Trojan ancestry in Republican art

Stumbled over an article and couldn’t resist reading:

Rose, Charles Brian. “Forging Identity in the Roman Republic: Trojan Ancestry and Veristic Portraiture.” Memoirs of the American Academy in Rome. Supplementary Volumes 7 (2008): 97–131.

Here starts from the coins of which I approve but I’m not so sure he makes the most of them a less informed reader my think Fig. 1 dates to the Pyrrhic War!

The first Phyrgian helmet on the Roman series is RRC 19/2. RRC 14, 18, 19 are all of the same time period, probably just before the first Punic War, so early 260s, maybe 270. I have a hard time connecting it to the Pyrrhic war, but do agree it invokes a Trojan ancestry (Yarrow 2021: 93). I’d also quibble and say a helmet and a cap is not necessarily the same thing, esp. in iconographic terms.

Rose goes on to make a comparison between the garb of the priests of Cybele and the costumes used in the lusus Troiae. His views observations especially on the torque and the relationship of the circus Maximus to the temple are very smart indeed.

My only quibble is that these games seems to have been a ‘restitution’ (i.e. invention) by Julius Caesar and not an authentic republican tradition. These are things be cannot be sure of but their importance in dynasty formation is well attested, cf.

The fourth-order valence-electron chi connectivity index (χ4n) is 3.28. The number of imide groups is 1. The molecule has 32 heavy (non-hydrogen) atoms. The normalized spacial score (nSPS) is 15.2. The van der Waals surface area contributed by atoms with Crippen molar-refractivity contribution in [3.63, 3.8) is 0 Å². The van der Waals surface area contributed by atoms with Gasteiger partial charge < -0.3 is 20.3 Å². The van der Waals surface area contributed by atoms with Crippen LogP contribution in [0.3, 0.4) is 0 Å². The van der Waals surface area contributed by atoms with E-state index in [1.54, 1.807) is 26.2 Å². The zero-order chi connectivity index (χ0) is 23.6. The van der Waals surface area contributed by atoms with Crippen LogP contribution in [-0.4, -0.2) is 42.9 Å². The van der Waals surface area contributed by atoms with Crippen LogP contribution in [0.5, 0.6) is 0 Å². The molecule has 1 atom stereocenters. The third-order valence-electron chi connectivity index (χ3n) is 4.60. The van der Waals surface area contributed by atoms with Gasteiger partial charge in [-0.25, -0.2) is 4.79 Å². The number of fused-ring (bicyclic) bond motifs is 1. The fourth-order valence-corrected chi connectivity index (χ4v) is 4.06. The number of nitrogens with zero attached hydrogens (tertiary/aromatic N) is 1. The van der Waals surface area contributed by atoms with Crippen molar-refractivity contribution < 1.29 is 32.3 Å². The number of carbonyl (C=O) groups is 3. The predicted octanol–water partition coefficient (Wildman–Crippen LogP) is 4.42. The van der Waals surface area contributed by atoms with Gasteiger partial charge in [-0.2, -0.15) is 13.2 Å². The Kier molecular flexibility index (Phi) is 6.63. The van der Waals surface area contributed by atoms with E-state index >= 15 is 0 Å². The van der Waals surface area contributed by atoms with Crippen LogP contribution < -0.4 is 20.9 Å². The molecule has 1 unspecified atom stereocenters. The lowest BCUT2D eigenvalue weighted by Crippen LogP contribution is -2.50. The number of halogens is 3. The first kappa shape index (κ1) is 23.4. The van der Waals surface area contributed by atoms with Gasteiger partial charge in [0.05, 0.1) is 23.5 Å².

Menichetti, Mauro. “« Troiae lusus »: mettere in scena le origini di Roma.” La Parola del Passato 74, no. 2 (2019): 287-299. [ILL requested]

For the numismatically inclined

SMITH, DEREK R. “The DECVRSIO Sestertius Types of Nero and the Lusus Troiae.” The Numismatic Chronicle (1966-) 160 (2000): 282–89.

has proposed a connection between these bronze coin images of Nero and the Troy games, while also moving away from the idea that they are depicted on the base of Antoninus Pius in the Vatican. (I tweeted a different version of this coin and it created a stir about apparent stirrups). None of these costumes are reminiscent of the cult of Cybele, but then again the identification is tentative…

I just have to straight up disagree with this based on the reception of Battakes in 102 BCE as reported by Diodorus. On this I like Bowden’s chapter, but there are new pubs now. The next bit though is right to emphasis the importance of the under utilized

—some how I lost a great deal of my content that came after this point in the post and auto saves only restored to this point, I can’t quite be bothered to write it all out again but as I did upload the images here they are as a slide show —

1 thought on “Trojan ancestry in Republican art”

  1. fascinating. trying to follow the argument about the denigration of the priests of Cybele; oh, I think I see, Battakes’ negative reception shows that pre-Parthian conflict, you have some negative attitudes toward priest of Cybele? The whole set of issues is very interesting, thank you — and for Pyrrhus and coin chronology at top.

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